AZ Taco Fest Planners School Judges in Taco Tasting
You think judging a taco contest sounds like a lark? Yeah, I thought so, too. But the AZ Taco Fest, held October 20-21 at Salt River Fields gets bigger and better every year (this is its third), and its founders-promoters-and-all-around-grunts Rick Phillips and David Tyda (a.k.a. the Eateraz boyz) want to make sure every aspect of the event is 100 percent legit.
Courtesy of David Tyda and Rick Phillips Pretty tacos to taste
And to that end, they invited all the new judges to a quick meeting at The Mission in Scottsdale on Wednesday night for a rundown of how judging will be handled. Whew! It sounds like a lot of eating, a lot of dithering, and a lot of work. Get this . . .
There were maybe 15 of us, sitting at a long table on the patio (only new judges showed up for this meeting) -- me at one end with a bucket of iced Tecate at my feet. Already I'm impressed. Tyda stood up and above the din of diners around us, spoke about the National Taco Association that he and Phillips founded, explaining that they took a page from "age-old barbecue contests," which are governed by organizations that certify judges and provide rules to be followed.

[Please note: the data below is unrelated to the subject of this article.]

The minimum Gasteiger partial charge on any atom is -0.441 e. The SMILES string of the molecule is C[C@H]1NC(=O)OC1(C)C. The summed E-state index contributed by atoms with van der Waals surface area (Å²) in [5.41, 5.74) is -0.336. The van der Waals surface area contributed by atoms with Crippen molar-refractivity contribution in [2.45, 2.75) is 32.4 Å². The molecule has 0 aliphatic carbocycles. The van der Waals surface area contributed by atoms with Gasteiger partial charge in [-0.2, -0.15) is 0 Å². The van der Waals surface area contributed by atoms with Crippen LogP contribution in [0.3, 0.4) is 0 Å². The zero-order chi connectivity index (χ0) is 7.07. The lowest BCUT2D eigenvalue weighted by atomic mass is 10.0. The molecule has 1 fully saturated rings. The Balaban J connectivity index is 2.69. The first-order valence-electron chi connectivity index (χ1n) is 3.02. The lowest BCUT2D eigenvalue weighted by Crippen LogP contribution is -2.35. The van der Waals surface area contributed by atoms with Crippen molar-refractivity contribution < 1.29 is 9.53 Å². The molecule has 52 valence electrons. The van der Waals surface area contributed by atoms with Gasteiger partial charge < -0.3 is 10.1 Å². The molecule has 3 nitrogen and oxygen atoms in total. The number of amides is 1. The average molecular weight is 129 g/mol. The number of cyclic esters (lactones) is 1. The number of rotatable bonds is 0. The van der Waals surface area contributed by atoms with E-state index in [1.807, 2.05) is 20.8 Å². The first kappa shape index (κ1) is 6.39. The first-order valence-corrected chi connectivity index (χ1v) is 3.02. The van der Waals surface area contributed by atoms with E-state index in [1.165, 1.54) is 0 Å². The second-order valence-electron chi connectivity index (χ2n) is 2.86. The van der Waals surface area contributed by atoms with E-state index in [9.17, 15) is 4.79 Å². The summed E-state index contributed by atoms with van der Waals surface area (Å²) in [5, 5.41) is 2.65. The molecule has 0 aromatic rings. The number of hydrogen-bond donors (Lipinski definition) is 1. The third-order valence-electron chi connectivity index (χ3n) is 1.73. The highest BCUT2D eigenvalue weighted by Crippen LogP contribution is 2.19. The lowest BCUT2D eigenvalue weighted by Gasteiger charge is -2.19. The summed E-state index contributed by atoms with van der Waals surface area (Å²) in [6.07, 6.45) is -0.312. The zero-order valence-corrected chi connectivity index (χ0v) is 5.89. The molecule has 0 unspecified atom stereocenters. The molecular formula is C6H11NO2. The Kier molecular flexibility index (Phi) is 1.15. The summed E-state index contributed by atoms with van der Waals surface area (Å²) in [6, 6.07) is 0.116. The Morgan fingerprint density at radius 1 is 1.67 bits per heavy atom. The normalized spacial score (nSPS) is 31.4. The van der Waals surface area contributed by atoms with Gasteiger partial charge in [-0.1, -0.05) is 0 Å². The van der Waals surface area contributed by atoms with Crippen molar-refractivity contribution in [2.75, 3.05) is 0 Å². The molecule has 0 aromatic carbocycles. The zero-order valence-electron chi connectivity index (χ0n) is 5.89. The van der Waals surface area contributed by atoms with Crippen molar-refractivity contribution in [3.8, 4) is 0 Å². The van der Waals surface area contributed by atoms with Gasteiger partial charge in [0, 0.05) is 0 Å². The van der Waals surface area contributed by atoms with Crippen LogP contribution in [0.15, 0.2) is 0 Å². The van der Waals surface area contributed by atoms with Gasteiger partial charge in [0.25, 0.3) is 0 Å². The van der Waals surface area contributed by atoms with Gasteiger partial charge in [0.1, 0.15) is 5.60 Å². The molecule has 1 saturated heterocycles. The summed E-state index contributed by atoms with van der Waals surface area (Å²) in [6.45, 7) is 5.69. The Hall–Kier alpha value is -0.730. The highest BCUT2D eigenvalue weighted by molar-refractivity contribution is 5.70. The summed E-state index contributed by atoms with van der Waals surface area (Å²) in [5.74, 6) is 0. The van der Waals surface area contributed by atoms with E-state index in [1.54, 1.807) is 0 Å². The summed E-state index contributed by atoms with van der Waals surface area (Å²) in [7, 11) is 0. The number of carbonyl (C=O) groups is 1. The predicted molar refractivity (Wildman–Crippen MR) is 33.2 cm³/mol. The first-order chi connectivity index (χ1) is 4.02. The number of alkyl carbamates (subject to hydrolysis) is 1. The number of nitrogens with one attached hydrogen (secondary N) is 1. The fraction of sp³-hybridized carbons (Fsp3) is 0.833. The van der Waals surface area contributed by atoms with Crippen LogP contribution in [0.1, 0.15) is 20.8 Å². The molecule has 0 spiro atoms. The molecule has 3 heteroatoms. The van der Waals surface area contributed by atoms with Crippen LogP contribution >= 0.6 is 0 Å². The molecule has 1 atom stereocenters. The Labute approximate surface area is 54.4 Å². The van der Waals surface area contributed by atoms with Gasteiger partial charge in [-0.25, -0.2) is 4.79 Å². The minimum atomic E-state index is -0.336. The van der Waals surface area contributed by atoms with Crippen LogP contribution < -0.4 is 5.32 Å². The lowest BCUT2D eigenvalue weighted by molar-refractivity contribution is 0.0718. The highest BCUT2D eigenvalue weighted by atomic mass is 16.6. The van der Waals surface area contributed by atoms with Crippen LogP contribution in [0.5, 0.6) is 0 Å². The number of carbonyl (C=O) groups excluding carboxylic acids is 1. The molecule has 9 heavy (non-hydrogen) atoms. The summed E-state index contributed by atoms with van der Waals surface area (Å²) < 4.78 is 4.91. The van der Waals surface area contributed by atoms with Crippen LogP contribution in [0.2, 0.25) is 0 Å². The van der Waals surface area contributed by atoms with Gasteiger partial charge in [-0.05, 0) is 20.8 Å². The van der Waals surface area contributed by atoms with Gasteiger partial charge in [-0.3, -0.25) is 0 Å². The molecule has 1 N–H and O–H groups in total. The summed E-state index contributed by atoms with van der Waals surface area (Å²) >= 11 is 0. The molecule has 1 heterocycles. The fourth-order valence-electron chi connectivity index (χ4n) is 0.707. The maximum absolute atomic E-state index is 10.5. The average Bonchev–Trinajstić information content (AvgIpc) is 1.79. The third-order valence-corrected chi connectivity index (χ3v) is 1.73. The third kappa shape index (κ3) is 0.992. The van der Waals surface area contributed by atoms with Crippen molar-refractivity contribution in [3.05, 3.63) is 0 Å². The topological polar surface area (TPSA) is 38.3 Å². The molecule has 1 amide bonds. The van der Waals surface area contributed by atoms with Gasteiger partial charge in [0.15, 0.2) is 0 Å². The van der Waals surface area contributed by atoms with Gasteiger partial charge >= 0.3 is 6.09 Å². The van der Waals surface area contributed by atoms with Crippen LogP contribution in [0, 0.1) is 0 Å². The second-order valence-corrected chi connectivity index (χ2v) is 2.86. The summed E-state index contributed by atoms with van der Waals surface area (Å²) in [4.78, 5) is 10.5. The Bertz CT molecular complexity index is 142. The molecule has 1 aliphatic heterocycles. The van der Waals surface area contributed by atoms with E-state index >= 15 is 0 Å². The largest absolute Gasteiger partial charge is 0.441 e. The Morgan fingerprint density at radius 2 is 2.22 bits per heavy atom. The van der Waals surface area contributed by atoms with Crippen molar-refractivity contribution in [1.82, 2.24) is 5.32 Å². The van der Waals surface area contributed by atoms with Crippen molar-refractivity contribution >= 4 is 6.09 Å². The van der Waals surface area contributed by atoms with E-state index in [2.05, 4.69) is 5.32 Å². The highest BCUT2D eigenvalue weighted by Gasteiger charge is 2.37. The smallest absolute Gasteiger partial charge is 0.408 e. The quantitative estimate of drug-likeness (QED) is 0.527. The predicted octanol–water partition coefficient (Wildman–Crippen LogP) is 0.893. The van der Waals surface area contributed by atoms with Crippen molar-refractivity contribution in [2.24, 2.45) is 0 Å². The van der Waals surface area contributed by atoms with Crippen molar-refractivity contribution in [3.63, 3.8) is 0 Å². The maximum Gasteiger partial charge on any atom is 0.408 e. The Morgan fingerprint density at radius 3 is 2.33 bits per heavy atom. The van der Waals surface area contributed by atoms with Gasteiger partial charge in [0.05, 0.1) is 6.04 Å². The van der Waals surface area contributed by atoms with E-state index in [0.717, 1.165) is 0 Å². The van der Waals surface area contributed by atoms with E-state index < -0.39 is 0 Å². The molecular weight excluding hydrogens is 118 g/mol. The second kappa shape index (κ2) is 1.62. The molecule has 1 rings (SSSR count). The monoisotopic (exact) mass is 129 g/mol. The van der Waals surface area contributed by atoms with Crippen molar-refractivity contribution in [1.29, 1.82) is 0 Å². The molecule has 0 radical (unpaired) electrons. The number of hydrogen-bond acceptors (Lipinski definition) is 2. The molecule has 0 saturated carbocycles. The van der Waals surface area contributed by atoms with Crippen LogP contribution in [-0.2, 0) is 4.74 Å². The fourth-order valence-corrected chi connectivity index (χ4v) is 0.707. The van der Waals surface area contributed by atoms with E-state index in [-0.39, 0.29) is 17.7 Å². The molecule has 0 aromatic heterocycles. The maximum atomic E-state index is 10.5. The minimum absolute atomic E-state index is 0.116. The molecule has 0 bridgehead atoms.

Courtesy of David Tyda and Rick Phillips AZ Taco Fest trophies
In doing so, they provide peace of mind to competitors who know that sanctioned events have 1) serious judges, 2) fair scoring, and 3) an actual prize fund that will be awarded in a timely manner.
We were given the list of rules the competitors must follow, told about the taco categories (chicken, pork, beef and seafood) and told about the prizes: 1st place, $300; 2nd place, $200; 3rd place, $100 + a $1,000 Grand Champion award and a $500 Reserve Champion. Then we got down to the nuts and bolts.
There are 50 entrants in the competition for the entire weekend with judging on Saturday and Sunday. Each contestant must submit six tacos in the approved container provided, a custom-made box with six compartments. Contestants are encouraged to go wild with decorations, garnishes, and presentation, but the box can in no way identify or make reference to the restaurant or team name. This is an anonymous tasting, and judges are not to be influenced by any person, business or restaurant they may know.
Garnishes are good, but sauce in a container is a no-no. It's gotta be served on the taco. Period. End of story.